SCOTUS Rules Gay Marriage Legal in All States
In a five to four decision, Friday, the U.S. Supreme Court said same-sex couples can marry nationwide.
Justice Anthony Kennedy delivered the majority opinion of the court which invoked the 14th amendment of the Constitution. In the written opinion, Kennedy equated the freedom to marry to choices concerning contraception, family relationships, procreation and childrearing, all of which are protected by the Constitution.
“He believes states should have the right to determine their own laws regarding marriage,” says Utah Governor Gary Herbert’s spokesman Marty Carpenter. He says the governor believes the court has usurped state authority and overruled the voice of the people of Utah. Utah voters passed a constitutional amendment in 2004 to ban same-sex marriage.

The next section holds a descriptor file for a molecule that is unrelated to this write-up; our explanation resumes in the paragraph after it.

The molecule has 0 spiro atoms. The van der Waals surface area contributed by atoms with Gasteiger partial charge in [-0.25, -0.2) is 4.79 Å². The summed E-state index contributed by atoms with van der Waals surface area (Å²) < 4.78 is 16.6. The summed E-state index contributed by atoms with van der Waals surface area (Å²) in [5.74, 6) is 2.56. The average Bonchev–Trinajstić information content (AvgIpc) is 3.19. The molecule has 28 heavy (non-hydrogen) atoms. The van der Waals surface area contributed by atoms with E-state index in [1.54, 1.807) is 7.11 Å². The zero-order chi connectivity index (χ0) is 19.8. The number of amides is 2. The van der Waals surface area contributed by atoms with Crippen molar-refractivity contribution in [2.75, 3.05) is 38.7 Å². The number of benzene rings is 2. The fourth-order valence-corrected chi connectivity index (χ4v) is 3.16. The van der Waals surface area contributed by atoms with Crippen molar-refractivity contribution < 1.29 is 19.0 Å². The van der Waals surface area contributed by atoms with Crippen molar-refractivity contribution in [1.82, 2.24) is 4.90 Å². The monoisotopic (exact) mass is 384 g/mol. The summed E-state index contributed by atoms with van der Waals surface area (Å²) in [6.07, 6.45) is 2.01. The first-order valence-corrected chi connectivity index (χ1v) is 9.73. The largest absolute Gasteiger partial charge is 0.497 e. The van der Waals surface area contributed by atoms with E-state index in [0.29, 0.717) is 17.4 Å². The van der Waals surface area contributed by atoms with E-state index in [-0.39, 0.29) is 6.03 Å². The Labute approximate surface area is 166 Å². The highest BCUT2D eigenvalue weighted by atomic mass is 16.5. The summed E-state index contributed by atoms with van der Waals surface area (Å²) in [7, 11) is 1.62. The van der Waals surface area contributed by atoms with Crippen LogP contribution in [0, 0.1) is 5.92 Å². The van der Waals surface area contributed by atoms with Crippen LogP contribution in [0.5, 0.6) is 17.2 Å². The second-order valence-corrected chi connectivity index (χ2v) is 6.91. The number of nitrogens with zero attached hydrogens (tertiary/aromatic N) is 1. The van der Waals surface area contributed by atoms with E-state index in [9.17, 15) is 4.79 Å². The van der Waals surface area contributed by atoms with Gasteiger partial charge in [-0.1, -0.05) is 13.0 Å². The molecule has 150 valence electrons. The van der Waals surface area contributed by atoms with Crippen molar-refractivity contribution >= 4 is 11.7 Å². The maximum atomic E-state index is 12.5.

“Clearly the majority of justices disagree and their decision provides finality with respect to the law,” Carpenter says.
Derek Kitchen disagrees with Herbert.
“State’s rights don’t trump individual rights. And that’s something the Supreme Court also believes,” he says.
Kitchen is one of the plaintiff’s in the case that took down Utah’s gay marriage ban. His husband MoudiSbeity says with today’s decision, the LGBT activist community can begin to focus energy on human rights abuses for LGBT people on a global scale.
“And I think this is going to generate a new sense of hope for LGBT people across the world who live in countries where they cannot even be open and out about who they are,” Sbeity says.
The U.S. is the 21st country to allow same-sex marriage.
Prior to today’s decision, gay marriage was banned in more than a dozen states.